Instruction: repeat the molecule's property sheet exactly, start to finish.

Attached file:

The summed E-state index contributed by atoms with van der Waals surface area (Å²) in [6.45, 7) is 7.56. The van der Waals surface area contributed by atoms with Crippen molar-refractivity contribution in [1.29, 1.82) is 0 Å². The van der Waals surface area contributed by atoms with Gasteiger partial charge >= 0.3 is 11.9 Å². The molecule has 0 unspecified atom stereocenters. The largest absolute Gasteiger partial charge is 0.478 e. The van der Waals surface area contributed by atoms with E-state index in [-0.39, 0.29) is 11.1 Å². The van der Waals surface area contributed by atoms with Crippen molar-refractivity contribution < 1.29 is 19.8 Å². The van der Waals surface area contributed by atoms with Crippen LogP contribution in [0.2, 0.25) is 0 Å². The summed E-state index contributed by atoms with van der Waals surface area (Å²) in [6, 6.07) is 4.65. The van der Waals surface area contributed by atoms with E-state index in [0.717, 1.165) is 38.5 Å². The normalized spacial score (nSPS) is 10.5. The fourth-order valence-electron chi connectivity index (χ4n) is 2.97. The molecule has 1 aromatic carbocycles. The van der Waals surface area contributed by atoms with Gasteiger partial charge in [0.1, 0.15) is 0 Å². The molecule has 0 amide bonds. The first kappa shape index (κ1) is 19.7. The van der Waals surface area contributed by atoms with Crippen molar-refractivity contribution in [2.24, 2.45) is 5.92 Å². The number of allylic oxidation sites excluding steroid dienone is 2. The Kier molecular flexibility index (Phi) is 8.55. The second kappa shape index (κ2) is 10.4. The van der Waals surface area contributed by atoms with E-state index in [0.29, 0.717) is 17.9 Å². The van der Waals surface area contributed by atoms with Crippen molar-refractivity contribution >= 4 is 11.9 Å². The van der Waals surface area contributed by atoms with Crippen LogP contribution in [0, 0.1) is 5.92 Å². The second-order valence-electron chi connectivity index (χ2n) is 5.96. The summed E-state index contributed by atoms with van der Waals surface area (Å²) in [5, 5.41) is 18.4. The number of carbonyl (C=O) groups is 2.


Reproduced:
The summed E-state index contributed by atoms with van der Waals surface area (Å²) in [6.45, 7) is 7.56. The van der Waals surface area contributed by atoms with Crippen molar-refractivity contribution in [1.29, 1.82) is 0 Å². The van der Waals surface area contributed by atoms with Gasteiger partial charge >= 0.3 is 11.9 Å². The molecule has 0 unspecified atom stereocenters. The largest absolute Gasteiger partial charge is 0.478 e. The van der Waals surface area contributed by atoms with E-state index in [-0.39, 0.29) is 11.1 Å². The van der Waals surface area contributed by atoms with Crippen molar-refractivity contribution < 1.29 is 19.8 Å². The van der Waals surface area contributed by atoms with Crippen LogP contribution in [0.2, 0.25) is 0 Å². The summed E-state index contributed by atoms with van der Waals surface area (Å²) in [6, 6.07) is 4.65. The van der Waals surface area contributed by atoms with E-state index in [0.717, 1.165) is 38.5 Å². The normalized spacial score (nSPS) is 10.5. The fourth-order valence-electron chi connectivity index (χ4n) is 2.97. The molecule has 1 aromatic carbocycles. The van der Waals surface area contributed by atoms with Gasteiger partial charge in [0.1, 0.15) is 0 Å². The molecule has 0 amide bonds. The first kappa shape index (κ1) is 19.7. The van der Waals surface area contributed by atoms with Crippen molar-refractivity contribution in [2.24, 2.45) is 5.92 Å². The number of allylic oxidation sites excluding steroid dienone is 2. The Kier molecular flexibility index (Phi) is 8.55. The second kappa shape index (κ2) is 10.4. The van der Waals surface area contributed by atoms with E-state index in [0.29, 0.717) is 17.9 Å². The van der Waals surface area contributed by atoms with Crippen molar-refractivity contribution >= 4 is 11.9 Å². The van der Waals surface area contributed by atoms with Crippen LogP contribution in [0, 0.1) is 5.92 Å². The second-order valence-electron chi connectivity index (χ2n) is 5.96. The summed E-state index contributed by atoms with van der Waals surface area (Å²) in [5, 5.41) is 18.4. The number of carbonyl (C=O) groups is 2.